Close your eyes and imagine this. It is the 1930s and, as Nazism starts to flex its muscles in Europe, you are in the Middle East bouncing along a rough road on your way to visit an archaeological dig. The excavation is taking place on Mount Carmel, fabled site of the Prophet Elijah’s burning alter, and archaeologists are digging deep to uncover the roots of humanity in the region.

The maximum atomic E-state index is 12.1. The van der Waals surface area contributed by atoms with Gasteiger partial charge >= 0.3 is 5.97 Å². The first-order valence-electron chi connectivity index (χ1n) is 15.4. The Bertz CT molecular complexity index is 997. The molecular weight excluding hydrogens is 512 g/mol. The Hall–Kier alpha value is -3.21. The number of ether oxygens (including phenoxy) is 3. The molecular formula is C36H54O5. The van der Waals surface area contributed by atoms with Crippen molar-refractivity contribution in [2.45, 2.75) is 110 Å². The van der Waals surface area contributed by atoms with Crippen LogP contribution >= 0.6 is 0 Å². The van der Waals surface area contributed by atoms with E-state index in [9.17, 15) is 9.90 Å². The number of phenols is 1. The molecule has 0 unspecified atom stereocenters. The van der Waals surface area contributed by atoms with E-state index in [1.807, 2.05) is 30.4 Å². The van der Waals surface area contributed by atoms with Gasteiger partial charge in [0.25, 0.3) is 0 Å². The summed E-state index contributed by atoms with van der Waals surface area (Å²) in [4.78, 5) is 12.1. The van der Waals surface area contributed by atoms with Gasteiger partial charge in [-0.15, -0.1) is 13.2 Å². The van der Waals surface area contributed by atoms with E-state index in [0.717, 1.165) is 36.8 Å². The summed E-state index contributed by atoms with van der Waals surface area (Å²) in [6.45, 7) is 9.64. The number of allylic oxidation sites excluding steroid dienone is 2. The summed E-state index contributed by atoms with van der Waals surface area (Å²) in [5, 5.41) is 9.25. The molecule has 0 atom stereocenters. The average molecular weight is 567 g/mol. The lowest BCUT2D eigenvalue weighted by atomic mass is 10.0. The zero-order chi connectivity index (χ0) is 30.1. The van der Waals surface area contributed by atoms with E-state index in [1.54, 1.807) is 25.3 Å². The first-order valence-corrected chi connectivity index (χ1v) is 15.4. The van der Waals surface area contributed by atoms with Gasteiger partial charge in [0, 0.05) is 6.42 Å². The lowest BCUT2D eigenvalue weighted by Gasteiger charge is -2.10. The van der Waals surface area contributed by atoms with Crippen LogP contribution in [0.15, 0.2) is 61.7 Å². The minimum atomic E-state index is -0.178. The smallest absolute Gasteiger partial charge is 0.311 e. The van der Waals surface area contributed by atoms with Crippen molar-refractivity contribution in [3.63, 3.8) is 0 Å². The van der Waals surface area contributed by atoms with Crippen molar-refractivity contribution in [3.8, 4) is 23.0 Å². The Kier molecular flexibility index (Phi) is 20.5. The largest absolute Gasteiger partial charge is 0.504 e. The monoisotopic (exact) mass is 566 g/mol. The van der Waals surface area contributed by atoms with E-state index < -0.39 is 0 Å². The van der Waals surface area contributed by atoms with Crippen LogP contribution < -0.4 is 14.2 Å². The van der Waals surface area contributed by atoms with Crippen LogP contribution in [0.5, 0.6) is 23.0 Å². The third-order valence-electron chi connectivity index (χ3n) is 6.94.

So far, so Indiana Jones. Except that when you arrive and walk through the tented camp to the trenches, you realize that almost every single person — from the Palestinian excavators and overseers, to the Cambridge University team directing the project — is a woman. Because this isn’t a feminist fantasy — this is Dorothy Garrod’s excavation project at the Carmel Caves, and it’s the reality.
If you are surprised, I don’t blame you. I felt much the same when I dug deeper into the story of a hero of mine, the pioneering palaeontologist Dorothea Bate.
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